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Justice News

Department of Justice
U.S. Attorney’s Office
Northern District of Ohio

FOR IMMEDIATE RELEASE
Monday, April 25, 2016

The U.S. Attorney's Office observes Reentry Week

The U.S. Attorney’s Office for the Northern District of Ohio is observing National Reentry Week with a variety of activities designed to remove barriers for those returning to society after prison.

The U.S. Attorney’s Office on Monday participated in the announcement that the Cuyahoga Metropolitan Housing Authority and Legal Aid Society of Cleveland will be awarded $100,000 to address re-entry barriers for CMHA residents with criminal convictions.

The office also participated earlier this month in the Northeast Ohio Reentry Business Summit, an event that focused on the opportunities available for businesses to participate in reentry. The summit provided guidance, as well as legal advice, tax credit information and real-life examples of the rewards, both personal and professional, in hiring our returning citizens and building stronger neighborhoods.

The Office also participated in Reentry Courts in all four of our courthouses – Cleveland, Toledo, Akron and Youngstown.

“Too often, justice-involved individuals who have paid their debt to society confront daunting obstacles to good jobs, decent housing, adequate health care, quality education, and even the right to vote,” said Attorney General Loretta Lynch.  “National Reentry Week highlights the many ways that the Department of Justice – and the entire Obama Administration – is working to tear down the barriers that stand between returning citizens and a meaningful second chance – leading to brighter futures, stronger communities, and a more just and equal nation for all.”

“We have long seen having meaningful re-entry activities as being just as important as aggressive law enforcement and crime-prevention activities,” said Acting U.S. Attorney Carole Rendon. “The public expects us to not only be tough on crime, but also smart on crime. Condemning someone who has paid their debt to society to a life of joblessness is not good for anyone – the returning citizen, the community or law enforcement.”

Monday’s announcement is part of the Juvenile Reentry Assistance Program (JRAP), funded through DOJ’s Second Chance Act funds. The Departments of Justice and Housing and Urban Development are teaming up to help young Americans who’ve paid their debt to society rehabilitate and reintegrate back into their communities.  JRAP funding was awarded to Public Housing Agencies who have a partnership with a nonprofit legal service organization with experience providing legal services to juveniles.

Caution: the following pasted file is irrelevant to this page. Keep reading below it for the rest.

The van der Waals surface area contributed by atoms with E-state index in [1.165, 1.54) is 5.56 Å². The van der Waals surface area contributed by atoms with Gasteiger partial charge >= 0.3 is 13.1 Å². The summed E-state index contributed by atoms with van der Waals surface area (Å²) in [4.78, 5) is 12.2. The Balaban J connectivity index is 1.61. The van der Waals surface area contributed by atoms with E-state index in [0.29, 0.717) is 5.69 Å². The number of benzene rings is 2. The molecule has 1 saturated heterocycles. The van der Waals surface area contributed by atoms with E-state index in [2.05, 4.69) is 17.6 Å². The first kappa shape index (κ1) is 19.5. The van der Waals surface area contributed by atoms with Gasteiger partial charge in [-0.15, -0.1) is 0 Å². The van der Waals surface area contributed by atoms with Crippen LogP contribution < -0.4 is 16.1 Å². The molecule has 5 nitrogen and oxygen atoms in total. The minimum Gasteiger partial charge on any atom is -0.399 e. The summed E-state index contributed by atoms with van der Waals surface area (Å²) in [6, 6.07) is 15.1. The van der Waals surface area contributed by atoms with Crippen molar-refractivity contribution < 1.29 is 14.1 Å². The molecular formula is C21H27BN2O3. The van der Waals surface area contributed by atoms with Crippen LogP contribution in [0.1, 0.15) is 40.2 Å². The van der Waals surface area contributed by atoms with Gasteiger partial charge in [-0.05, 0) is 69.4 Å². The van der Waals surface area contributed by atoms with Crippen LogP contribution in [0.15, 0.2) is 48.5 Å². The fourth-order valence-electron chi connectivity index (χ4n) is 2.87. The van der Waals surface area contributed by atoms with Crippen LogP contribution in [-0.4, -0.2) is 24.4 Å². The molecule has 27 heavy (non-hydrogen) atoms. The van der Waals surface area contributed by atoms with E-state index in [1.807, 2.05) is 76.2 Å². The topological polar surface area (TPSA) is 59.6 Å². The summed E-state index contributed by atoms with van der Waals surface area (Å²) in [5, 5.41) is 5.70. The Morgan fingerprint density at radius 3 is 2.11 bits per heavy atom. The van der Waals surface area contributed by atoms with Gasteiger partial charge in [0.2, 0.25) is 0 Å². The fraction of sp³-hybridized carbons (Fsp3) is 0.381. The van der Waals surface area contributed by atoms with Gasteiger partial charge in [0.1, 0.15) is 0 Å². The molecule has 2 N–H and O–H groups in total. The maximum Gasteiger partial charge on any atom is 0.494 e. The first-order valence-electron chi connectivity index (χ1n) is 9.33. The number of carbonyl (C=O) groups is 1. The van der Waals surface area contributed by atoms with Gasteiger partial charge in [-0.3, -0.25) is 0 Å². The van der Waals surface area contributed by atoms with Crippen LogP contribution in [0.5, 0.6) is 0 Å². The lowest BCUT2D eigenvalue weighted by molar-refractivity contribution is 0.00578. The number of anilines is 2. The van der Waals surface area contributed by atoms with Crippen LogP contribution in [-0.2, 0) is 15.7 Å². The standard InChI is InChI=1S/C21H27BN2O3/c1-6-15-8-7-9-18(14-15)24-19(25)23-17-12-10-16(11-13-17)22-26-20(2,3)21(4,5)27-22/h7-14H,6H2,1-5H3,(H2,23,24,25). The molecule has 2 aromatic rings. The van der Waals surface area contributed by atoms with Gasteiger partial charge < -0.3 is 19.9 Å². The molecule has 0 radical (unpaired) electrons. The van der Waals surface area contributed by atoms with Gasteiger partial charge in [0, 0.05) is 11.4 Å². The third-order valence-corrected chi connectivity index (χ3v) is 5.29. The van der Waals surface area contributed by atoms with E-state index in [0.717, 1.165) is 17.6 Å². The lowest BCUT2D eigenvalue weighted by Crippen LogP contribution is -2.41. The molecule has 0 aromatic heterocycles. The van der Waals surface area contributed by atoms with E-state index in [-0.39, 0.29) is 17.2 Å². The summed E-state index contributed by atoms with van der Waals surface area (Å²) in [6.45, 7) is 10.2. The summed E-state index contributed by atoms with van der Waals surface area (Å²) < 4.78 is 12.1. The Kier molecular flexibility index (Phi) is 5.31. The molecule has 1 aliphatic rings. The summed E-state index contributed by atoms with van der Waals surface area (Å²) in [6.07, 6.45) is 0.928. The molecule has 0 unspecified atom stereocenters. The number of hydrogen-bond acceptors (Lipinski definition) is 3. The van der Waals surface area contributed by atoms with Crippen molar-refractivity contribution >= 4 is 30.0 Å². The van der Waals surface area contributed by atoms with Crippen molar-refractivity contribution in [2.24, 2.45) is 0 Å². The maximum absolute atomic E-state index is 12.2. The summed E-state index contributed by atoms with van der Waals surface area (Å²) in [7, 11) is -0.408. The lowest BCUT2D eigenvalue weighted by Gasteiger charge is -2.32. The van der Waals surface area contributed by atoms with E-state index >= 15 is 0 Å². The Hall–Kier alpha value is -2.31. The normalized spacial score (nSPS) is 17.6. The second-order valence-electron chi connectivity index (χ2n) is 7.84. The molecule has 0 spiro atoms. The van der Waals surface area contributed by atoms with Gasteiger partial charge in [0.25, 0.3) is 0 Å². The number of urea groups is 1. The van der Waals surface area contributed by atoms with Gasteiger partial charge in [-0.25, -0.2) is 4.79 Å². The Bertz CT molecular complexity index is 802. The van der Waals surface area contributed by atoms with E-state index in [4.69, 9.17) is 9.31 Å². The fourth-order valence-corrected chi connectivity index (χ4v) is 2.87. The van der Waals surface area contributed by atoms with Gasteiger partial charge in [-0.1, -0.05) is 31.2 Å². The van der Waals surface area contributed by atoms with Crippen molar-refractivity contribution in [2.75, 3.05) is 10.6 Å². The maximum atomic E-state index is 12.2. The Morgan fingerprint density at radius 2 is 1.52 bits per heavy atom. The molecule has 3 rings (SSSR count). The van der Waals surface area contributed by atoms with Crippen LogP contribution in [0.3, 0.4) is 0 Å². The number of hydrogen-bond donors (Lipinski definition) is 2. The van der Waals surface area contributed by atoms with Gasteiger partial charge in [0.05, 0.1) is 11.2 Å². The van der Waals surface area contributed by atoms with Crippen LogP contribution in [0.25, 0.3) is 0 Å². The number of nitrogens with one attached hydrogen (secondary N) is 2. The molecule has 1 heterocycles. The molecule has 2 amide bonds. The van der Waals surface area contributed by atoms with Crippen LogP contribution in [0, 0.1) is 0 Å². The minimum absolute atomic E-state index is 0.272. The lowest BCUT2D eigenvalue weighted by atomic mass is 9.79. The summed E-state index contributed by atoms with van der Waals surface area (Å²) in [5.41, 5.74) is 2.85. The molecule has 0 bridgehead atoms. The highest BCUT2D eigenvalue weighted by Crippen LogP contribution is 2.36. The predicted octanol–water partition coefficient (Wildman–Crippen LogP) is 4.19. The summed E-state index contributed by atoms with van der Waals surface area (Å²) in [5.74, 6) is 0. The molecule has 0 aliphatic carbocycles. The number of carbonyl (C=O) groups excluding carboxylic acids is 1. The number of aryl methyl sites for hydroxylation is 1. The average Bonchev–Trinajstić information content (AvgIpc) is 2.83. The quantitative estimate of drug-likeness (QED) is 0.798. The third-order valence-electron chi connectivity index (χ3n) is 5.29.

Having a juvenile or a criminal record can severely limit a person’s ability to seek higher education, find good employment or secure affordable housing.  Today, there are nearly 55,000 individuals under age 21 in juvenile justice facilities, and approximately 185,000 young adults aged 18 to 24 in state and federal prisons.  These collateral consequences create unnecessary barriers to economic opportunity and productivity. 

To  help alleviate collateral consequences associated with a juvenile or criminal record, JRAP assists young people up to age 24 residing in public housing, or who would be residing in public housing but for their record, by:

  • Expunging, sealing, and/or correcting juvenile or adult records; as permitted by state law;

  • Assisting targeted youth in mitigating/preventing collateral consequences such as reinstating revoked or suspended drivers’ licenses;

  • Counseling regarding legal rights and obligations in searching for employment;

  • Providing guidance for readmission to school; and

  • Creating or modifying child support orders and other family law services, and more.

As part of the Obama Administration’s commitment to strengthening the criminal justice system, the Department of Justice designated the week of April 24-30, 2016, as National Reentry Week. 

The Obama Administration has taken major steps to make our criminal justice system fairer, more efficient and more effective at reducing recidivism and helping formerly incarcerated individuals contribute to their communities. Removing barriers to successful reentry helps formerly incarcerated individuals compete for jobs, attain stable housing, and support their families. An important part of that commitment is preparing those who have paid their debt to society for substantive opportunities beyond the prison gates, and addressing collateral consequences to successful reentry that too many returning citizens encounter.  

National Reentry Week events are being planned in all 50 states, the District of Columbia, Puerto Rico and the Virgin Islands.  U.S. Attorney’s Offices alone are hosting over 200 events and BOP facilities are holding over 370 events.

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Updated April 25, 2016